The T. congolense isolate KETRI 2909 that was found to be the most virulent in the murine pathogenicity study, had a midgut infection rate of 2.4% and zero mature infections, suggesting that it had a reduced chance of being transmitted. In contrast, the T. congolense isolate EATRO 1829 which caused subacute infection had a mature infection of 38% indicating better prospects of being transmitted. Similarly, one of the T. brucei isolates EATRO 2267 that caused chronic infection had the highest proportions of mature trypanosome infection of 23% and a transmission efficacy of 6/6 (100%), indicating an improved chance of being transmitted. However, not all isolates causing subacute and chronic infections were equally well transmitted by flies (Table 3), suggesting that this property is isolate dependent. In addition, our study found that the proportion of T. congolense–infected tsetse flies with infection in the midgut (immature) and mouthparts (mature) was greater than the comparable data for T. brucei–infected flies, which was in agreement with a previous study on susceptibility of tsetse flies to T. congolense and T. brucei trypanosomes (Peacock et al. 2012). This indicates that vector comptence could be a factor for the observed higher prevalence of bovine T. congolense infections as compared with T. brueci infection (Desta et al. 2013; Majekodunmi et al. 2013). However, for a majority of the isolates, the proportion of flies with mature infections was less than 10%, which can be attributed to the effectiveness of the tsetse intrinsic defence mechanisms against trypanosome infection migration from foregut to salivary glands and/or mouthparts as previously observed (Gibson & Bailey 2003; Peacock et al. 2012).


In conclusion, results from the current study confirm the occurrence of differences in virulence among T. congolense and T. brucei isolates from the same eastern African region. The transmissibility of these isolates by G. pallidipes was most efficient for one subacute infection–causing isolate, T. congolense EATRO 1829, and one chronic infection–causing isolate, T. brucei EATRO 2267, which is contrary to an earlier observation associating virulence with high levels of vector infection rates and rapid transmission (Masumu et al. 2006). We further identified T. congolense EATRO 1829 and T. brucei EATRO 2267 as suitable for tsetse infectivity and transmissibility experiments.


We acknowledge the Director, KALRO, for permission to publish this study. Our other acknowledgement goes to the technical staff of both Biochemistry and Entomology Divisions of KALRO- BioRI and in particular to John Ndichu and Jane Hanya for taking care of the infected mice and James Murage and George Kimotho for taking care of the infected tsetse flies.

Competing interests

The authors declare that they have no financial or personal relationships that may have inappropriately influenced them in writing this article.

Authors’ contributions

P.K.G. conducted the tsetse infectivity component of the study. K.N. designed the study, performed the parasite virulence study and wrote the article. G.A.M. provided resources and assisted in writing the article. P.C.T. performed the virulence component of the study. F.N.W. assisted in study design and provided resources. J.E.A. provided resources. G.N.N. performed statistical analysis of the entire data. J.K.K. analysed the mouse survival data. R.K. performed data analysis. J.K.T. designed the study and wrote the article.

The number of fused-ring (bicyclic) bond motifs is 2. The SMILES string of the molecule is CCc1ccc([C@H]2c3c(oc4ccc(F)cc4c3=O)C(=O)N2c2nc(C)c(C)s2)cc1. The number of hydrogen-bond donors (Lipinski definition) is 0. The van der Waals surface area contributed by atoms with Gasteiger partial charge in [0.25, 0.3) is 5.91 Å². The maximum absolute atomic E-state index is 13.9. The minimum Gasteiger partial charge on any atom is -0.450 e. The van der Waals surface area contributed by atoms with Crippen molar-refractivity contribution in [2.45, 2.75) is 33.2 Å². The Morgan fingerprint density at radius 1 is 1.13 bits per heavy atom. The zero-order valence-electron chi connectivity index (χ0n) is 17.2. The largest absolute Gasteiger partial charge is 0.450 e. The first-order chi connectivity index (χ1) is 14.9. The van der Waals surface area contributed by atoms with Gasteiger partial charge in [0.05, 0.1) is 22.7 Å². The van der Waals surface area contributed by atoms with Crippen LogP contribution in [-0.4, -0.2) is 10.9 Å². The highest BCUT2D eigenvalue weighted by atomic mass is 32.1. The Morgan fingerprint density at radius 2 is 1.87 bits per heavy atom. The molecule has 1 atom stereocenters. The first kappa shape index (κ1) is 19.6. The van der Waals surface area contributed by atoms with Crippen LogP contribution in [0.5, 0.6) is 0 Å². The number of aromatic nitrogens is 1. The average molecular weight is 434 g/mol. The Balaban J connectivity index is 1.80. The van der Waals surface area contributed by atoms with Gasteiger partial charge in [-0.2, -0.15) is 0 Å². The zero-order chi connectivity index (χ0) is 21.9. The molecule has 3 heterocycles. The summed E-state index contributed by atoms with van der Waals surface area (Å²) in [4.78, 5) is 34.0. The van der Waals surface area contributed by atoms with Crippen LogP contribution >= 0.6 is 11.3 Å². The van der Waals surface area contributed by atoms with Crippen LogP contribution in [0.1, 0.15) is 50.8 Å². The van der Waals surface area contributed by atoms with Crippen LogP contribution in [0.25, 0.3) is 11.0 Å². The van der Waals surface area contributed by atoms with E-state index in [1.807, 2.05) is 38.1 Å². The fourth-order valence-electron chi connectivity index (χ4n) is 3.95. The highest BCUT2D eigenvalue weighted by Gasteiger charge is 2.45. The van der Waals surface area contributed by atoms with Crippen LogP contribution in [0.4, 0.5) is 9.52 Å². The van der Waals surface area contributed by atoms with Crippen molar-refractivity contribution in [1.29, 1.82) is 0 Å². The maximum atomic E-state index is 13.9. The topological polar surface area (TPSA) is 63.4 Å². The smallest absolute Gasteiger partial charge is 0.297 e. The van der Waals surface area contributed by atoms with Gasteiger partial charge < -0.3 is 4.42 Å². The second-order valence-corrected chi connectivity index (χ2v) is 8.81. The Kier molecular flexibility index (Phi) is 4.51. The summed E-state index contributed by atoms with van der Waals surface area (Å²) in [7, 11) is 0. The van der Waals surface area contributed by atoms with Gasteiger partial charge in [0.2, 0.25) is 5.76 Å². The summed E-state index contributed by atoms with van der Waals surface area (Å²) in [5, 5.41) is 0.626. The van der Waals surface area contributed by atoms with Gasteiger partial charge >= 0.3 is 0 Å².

Bengaly, Z., Sidibe, I., Boly, H., Sawadogo, L. & Desquesnes, M., 2002, ‘Comparative pathogenicity of three genetically distinct Trypanosoma congolense-types in inbred Balb/c mice’, Veterinary Parasitology 105, 111–118. https://doi.org/10.1016/S0304-4017(01)00609-4

Biryomumaisho, S. & Katunguka-Rwakishaya, E., 2007, ‘The pathogenesis of anaemia in goats experimentally infected with Trypanosoma congolense or Trypanosoma brucei: Use of the myeloid:erythroid ratio’, Veterinary Parasitology 143, 354357. https://doi.org/10.1016/j.vetpar.2006.08.030

Brun, R., Hecker, H. & Lun, Z., 1998, ‘Trypanosoma evansi and T. equiperdum: Distribution, biology, treatment and phylogenetic relationship (a review)’, Veterinary Parasitology 79, 95–107. https://doi.org/10.1016/S0304-4017(98)00146-0

Ciosi, M., Masiga, D. & Cmr, T., 2014, ‘Laboratory colonisation and genetic bottlenecks in the tsetse fly glossina pallidipes’, PLOS Neglected Tropical Diseases 8, e2697. https://doi.org/10.1371/journal.pntd.0002697

David, B.J. & McCulloch, R., 2001, ‘Antigenic variation in trypanosomes: Enhanced phenotypic variation in a eukaryotic parasite’, Advances in Parasitology 49, 2–70.

Desquesnes, M. & Dia, M.L., 2004, ‘Mechanical transmission of Trypanosoma vivax in cattle by the African tabanid Atylotus fuscipes’, Veterinary Parasitology 119, 9–19. https://doi.org/10.1016/j.vetpar.2003.10.015

Desquesnes, M., Holzmuller, P., Lai, D.-H., Dargantes, A., Lun, Z.-R. & Jittaplapong, S., 2013, ‘Trypanosoma evansi and Surra: A review and perspectives on origin, history, distribution, taxonomy, morphology, hosts, and pathogenic effects’, BioMed Research International 2013, 194176.

Desta, M., Beyene, D. & Haile, S., 2013, ‘Trypanosome infection rate of Glossina pallidipes and trypanosomosis prevalence in cattle in Amaro Special District of Southern Ethiopia’, Journal of Veterinary Medicine and Animal Health 5, 164–170.

Doko, A., Verhulst, A., Pandey, V.S., van der Stuyft, P., 1997, ‘Artificially induced Trypanosoma brucei brucei infection in Lagune and Borgou cattle in Benin’, Veterinary Parasitology 69, 151–157. https://doi.org/10.1016/S0304-4017(96)01097-7

Duffy, C.W., Maclean, L., Sweeney, L., Cooper, A., Turner, C.M.R., Tait, A. et al., 2013, ‘Population genetics of Trypanosoma brucei rhodesiense: Clonality and diversity within and between Foci’, PLOS Neglected Tropical Diseases 7, e2526. https://doi.org/10.1371/journal.pntd.0002526

Feldmann, H., 1994, Guidelines for the rearing of tsetse flies using the membrane feeding technique, ICIPE Science Press, Nairobi, Kenya.

Gibson, W. & Bailey, M., 2003, ‘The development of Trypanosoma brucei within the tsetse fly midgut observed using green fluorescent trypanosomes’, Kinetoplastid Biology and Disease 2, 1.